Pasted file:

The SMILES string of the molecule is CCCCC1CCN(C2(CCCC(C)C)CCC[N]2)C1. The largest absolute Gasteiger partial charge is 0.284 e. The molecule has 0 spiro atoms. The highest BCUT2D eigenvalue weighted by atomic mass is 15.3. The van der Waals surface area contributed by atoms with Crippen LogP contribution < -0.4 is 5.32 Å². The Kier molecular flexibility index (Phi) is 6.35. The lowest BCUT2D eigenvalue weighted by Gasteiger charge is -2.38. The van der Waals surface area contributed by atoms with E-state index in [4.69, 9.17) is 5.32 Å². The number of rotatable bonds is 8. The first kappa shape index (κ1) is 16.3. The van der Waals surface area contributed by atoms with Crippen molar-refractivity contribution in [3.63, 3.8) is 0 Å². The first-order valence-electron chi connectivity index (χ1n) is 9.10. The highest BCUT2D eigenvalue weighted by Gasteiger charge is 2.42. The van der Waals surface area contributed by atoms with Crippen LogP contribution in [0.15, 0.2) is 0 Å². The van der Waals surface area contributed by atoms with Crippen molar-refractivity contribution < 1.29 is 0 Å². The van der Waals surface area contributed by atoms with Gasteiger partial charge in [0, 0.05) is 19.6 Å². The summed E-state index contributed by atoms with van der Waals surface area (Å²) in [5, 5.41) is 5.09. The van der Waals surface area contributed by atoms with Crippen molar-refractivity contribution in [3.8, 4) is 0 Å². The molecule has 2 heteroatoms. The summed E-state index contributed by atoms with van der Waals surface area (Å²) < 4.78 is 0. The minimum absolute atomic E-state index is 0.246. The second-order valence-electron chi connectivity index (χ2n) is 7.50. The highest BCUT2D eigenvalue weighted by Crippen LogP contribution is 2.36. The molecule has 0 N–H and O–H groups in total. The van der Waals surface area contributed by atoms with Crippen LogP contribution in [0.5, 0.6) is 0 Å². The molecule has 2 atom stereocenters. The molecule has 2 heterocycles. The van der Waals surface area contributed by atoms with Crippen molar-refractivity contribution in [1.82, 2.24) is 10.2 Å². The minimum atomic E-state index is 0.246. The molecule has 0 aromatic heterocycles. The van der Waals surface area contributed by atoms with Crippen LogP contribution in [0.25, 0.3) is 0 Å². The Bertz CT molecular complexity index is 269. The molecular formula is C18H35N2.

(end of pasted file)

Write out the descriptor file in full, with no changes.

The SMILES string of the molecule is CCCCC1CCN(C2(CCCC(C)C)CCC[N]2)C1. The largest absolute Gasteiger partial charge is 0.284 e. The molecule has 0 spiro atoms. The highest BCUT2D eigenvalue weighted by atomic mass is 15.3. The van der Waals surface area contributed by atoms with Crippen LogP contribution < -0.4 is 5.32 Å². The Kier molecular flexibility index (Phi) is 6.35. The lowest BCUT2D eigenvalue weighted by Gasteiger charge is -2.38. The van der Waals surface area contributed by atoms with E-state index in [4.69, 9.17) is 5.32 Å². The number of rotatable bonds is 8. The first kappa shape index (κ1) is 16.3. The van der Waals surface area contributed by atoms with Crippen molar-refractivity contribution in [3.63, 3.8) is 0 Å². The first-order valence-electron chi connectivity index (χ1n) is 9.10. The highest BCUT2D eigenvalue weighted by Gasteiger charge is 2.42. The van der Waals surface area contributed by atoms with Crippen LogP contribution in [0.15, 0.2) is 0 Å². The van der Waals surface area contributed by atoms with Crippen molar-refractivity contribution < 1.29 is 0 Å². The van der Waals surface area contributed by atoms with Gasteiger partial charge in [0, 0.05) is 19.6 Å². The summed E-state index contributed by atoms with van der Waals surface area (Å²) in [5, 5.41) is 5.09. The van der Waals surface area contributed by atoms with Crippen molar-refractivity contribution in [3.8, 4) is 0 Å². The molecule has 2 heteroatoms. The summed E-state index contributed by atoms with van der Waals surface area (Å²) < 4.78 is 0. The minimum absolute atomic E-state index is 0.246. The second-order valence-electron chi connectivity index (χ2n) is 7.50. The highest BCUT2D eigenvalue weighted by Crippen LogP contribution is 2.36. The molecule has 0 N–H and O–H groups in total. The van der Waals surface area contributed by atoms with Crippen LogP contribution in [0.5, 0.6) is 0 Å². The molecule has 2 atom stereocenters. The molecule has 2 heterocycles. The van der Waals surface area contributed by atoms with Crippen molar-refractivity contribution in [1.82, 2.24) is 10.2 Å². The minimum atomic E-state index is 0.246. The molecule has 0 aromatic heterocycles. The van der Waals surface area contributed by atoms with Crippen LogP contribution in [0.25, 0.3) is 0 Å². The Bertz CT molecular complexity index is 269. The molecular formula is C18H35N2.